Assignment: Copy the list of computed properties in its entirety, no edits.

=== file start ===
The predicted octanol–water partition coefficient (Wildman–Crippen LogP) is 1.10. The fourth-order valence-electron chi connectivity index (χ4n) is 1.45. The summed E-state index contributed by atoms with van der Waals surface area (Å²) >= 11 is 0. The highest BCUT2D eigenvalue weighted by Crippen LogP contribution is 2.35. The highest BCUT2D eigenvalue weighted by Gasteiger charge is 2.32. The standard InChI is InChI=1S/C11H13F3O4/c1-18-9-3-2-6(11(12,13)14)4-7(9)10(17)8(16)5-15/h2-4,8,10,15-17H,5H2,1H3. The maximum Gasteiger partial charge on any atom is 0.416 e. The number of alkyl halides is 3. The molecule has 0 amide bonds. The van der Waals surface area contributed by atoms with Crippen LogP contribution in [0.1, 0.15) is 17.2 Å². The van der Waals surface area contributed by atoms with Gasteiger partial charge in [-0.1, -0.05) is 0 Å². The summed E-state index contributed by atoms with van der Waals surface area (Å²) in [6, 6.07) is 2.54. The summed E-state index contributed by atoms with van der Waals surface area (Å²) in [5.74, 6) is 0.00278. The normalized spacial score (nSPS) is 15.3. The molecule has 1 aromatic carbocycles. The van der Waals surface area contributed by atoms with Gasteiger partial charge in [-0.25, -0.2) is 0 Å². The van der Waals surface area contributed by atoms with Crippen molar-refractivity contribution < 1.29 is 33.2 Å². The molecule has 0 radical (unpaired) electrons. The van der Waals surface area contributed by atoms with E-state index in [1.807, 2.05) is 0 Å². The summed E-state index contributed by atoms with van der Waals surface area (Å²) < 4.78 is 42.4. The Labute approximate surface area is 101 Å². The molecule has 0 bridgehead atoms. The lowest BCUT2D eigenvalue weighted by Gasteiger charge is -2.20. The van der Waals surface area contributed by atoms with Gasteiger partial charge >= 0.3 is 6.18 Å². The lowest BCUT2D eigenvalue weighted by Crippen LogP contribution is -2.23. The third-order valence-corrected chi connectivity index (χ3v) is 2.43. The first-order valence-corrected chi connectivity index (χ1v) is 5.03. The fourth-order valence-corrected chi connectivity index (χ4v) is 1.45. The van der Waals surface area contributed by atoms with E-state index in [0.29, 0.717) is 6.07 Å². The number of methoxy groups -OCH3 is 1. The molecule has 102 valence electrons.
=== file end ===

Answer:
The predicted octanol–water partition coefficient (Wildman–Crippen LogP) is 1.10. The fourth-order valence-electron chi connectivity index (χ4n) is 1.45. The summed E-state index contributed by atoms with van der Waals surface area (Å²) >= 11 is 0. The highest BCUT2D eigenvalue weighted by Crippen LogP contribution is 2.35. The highest BCUT2D eigenvalue weighted by Gasteiger charge is 2.32. The standard InChI is InChI=1S/C11H13F3O4/c1-18-9-3-2-6(11(12,13)14)4-7(9)10(17)8(16)5-15/h2-4,8,10,15-17H,5H2,1H3. The maximum Gasteiger partial charge on any atom is 0.416 e. The number of alkyl halides is 3. The molecule has 0 amide bonds. The van der Waals surface area contributed by atoms with Crippen LogP contribution in [0.1, 0.15) is 17.2 Å². The van der Waals surface area contributed by atoms with Gasteiger partial charge in [-0.1, -0.05) is 0 Å². The summed E-state index contributed by atoms with van der Waals surface area (Å²) in [6, 6.07) is 2.54. The summed E-state index contributed by atoms with van der Waals surface area (Å²) in [5.74, 6) is 0.00278. The normalized spacial score (nSPS) is 15.3. The molecule has 1 aromatic carbocycles. The van der Waals surface area contributed by atoms with Gasteiger partial charge in [-0.25, -0.2) is 0 Å². The van der Waals surface area contributed by atoms with Crippen molar-refractivity contribution < 1.29 is 33.2 Å². The molecule has 0 radical (unpaired) electrons. The van der Waals surface area contributed by atoms with E-state index in [1.807, 2.05) is 0 Å². The summed E-state index contributed by atoms with van der Waals surface area (Å²) < 4.78 is 42.4. The Labute approximate surface area is 101 Å². The molecule has 0 bridgehead atoms. The lowest BCUT2D eigenvalue weighted by Gasteiger charge is -2.20. The van der Waals surface area contributed by atoms with Gasteiger partial charge >= 0.3 is 6.18 Å². The lowest BCUT2D eigenvalue weighted by Crippen LogP contribution is -2.23. The third-order valence-corrected chi connectivity index (χ3v) is 2.43. The first-order valence-corrected chi connectivity index (χ1v) is 5.03. The fourth-order valence-corrected chi connectivity index (χ4v) is 1.45. The van der Waals surface area contributed by atoms with E-state index in [0.29, 0.717) is 6.07 Å². The number of methoxy groups -OCH3 is 1. The molecule has 102 valence electrons.